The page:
Studying with these saints has enriched my relationship with Jesus—which, as I said, does not happen by osmosis. It happens every time I choose to pick up a book, open up the Bible, listen to praise and worship music, listen to a good teaching, sitting quietly before Jesus with His truth, as I meditate on how He wants to mold that truth into my life, inviting Him to mold these truths into every fiber of my being. This is relationship. It is how the “mind” is renewed. It is laboring to enter into His rest and making an effort to settle down into Him. He desires our relationship more than anything else in the world—I’m not sure we appreciate that as much as we need to—He desires our company!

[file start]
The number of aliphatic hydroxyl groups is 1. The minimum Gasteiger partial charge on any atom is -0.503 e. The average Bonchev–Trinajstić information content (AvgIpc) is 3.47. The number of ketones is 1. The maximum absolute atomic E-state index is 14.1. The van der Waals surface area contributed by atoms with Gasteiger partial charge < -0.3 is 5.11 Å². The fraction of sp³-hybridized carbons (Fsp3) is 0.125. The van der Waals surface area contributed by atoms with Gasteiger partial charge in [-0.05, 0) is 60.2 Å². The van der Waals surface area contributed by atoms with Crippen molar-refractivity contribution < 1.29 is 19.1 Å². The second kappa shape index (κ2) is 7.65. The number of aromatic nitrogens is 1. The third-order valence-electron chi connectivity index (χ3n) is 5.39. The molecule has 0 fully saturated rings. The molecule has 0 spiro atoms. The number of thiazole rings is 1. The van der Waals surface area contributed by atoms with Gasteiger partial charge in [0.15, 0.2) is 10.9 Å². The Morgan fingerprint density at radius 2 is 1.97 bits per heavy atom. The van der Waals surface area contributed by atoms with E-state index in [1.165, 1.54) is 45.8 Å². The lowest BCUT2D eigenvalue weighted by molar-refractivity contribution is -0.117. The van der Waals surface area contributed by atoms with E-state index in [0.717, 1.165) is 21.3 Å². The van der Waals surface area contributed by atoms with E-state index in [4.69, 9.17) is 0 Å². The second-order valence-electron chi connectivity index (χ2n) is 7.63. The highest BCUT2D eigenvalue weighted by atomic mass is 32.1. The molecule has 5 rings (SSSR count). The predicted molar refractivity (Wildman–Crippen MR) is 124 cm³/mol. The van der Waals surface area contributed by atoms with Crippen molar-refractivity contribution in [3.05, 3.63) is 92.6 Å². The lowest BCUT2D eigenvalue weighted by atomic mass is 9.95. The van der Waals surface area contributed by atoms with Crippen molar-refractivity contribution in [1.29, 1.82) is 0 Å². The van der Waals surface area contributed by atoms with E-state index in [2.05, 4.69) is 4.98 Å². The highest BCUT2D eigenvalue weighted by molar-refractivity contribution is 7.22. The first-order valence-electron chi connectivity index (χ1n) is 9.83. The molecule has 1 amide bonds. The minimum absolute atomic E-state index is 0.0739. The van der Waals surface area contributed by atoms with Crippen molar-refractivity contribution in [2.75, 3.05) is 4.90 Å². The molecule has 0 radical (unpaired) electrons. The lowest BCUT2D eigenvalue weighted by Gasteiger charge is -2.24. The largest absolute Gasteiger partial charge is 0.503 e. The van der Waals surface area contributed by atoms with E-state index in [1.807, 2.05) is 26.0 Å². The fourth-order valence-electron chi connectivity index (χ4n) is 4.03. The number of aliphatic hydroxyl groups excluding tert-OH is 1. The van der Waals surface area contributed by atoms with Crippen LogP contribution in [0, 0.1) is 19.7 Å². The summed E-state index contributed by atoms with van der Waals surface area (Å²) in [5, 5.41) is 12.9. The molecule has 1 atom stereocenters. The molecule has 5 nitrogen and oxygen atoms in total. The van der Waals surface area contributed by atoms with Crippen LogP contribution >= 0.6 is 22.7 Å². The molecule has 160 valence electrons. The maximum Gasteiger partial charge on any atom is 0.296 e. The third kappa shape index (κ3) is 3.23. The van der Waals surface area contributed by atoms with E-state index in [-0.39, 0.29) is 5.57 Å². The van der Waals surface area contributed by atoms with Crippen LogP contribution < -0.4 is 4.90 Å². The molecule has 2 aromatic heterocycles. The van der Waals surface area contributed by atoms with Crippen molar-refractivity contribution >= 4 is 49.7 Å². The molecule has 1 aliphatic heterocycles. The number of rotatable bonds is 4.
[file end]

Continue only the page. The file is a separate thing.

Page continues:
Oh, the depth of the riches of the wisdom and knowledge of God! How unsearchable his judgments, and his paths beyond tracing out! “Who has known the mind of the Lord? Or who has been his counselor?” “Who has ever given to God, that God should repay him?” For from him and through him and to him are all things. To him be the glory forever! Amen (Romans 11:33-36)